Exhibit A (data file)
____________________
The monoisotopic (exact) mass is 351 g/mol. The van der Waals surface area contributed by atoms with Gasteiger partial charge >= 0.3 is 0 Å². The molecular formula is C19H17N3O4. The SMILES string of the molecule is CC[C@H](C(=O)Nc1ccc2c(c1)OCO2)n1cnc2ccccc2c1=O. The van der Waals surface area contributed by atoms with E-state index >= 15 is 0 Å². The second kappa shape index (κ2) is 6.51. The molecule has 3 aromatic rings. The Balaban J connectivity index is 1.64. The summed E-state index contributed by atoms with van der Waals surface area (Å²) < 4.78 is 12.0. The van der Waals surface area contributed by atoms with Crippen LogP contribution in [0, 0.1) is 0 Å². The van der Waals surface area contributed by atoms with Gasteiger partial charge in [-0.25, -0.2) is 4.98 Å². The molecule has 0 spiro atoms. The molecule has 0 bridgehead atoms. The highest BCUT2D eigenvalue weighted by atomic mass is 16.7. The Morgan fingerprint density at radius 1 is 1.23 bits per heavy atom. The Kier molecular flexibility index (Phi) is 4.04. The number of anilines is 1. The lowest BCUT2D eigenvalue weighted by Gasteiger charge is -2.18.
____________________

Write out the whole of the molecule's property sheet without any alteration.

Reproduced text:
The monoisotopic (exact) mass is 351 g/mol. The van der Waals surface area contributed by atoms with Gasteiger partial charge >= 0.3 is 0 Å². The molecular formula is C19H17N3O4. The SMILES string of the molecule is CC[C@H](C(=O)Nc1ccc2c(c1)OCO2)n1cnc2ccccc2c1=O. The van der Waals surface area contributed by atoms with E-state index >= 15 is 0 Å². The second kappa shape index (κ2) is 6.51. The molecule has 3 aromatic rings. The Balaban J connectivity index is 1.64. The summed E-state index contributed by atoms with van der Waals surface area (Å²) < 4.78 is 12.0. The van der Waals surface area contributed by atoms with Crippen LogP contribution in [0, 0.1) is 0 Å². The van der Waals surface area contributed by atoms with Gasteiger partial charge in [-0.25, -0.2) is 4.98 Å². The molecule has 0 spiro atoms. The molecule has 0 bridgehead atoms. The highest BCUT2D eigenvalue weighted by atomic mass is 16.7. The Morgan fingerprint density at radius 1 is 1.23 bits per heavy atom. The Kier molecular flexibility index (Phi) is 4.04. The number of anilines is 1. The lowest BCUT2D eigenvalue weighted by Gasteiger charge is -2.18.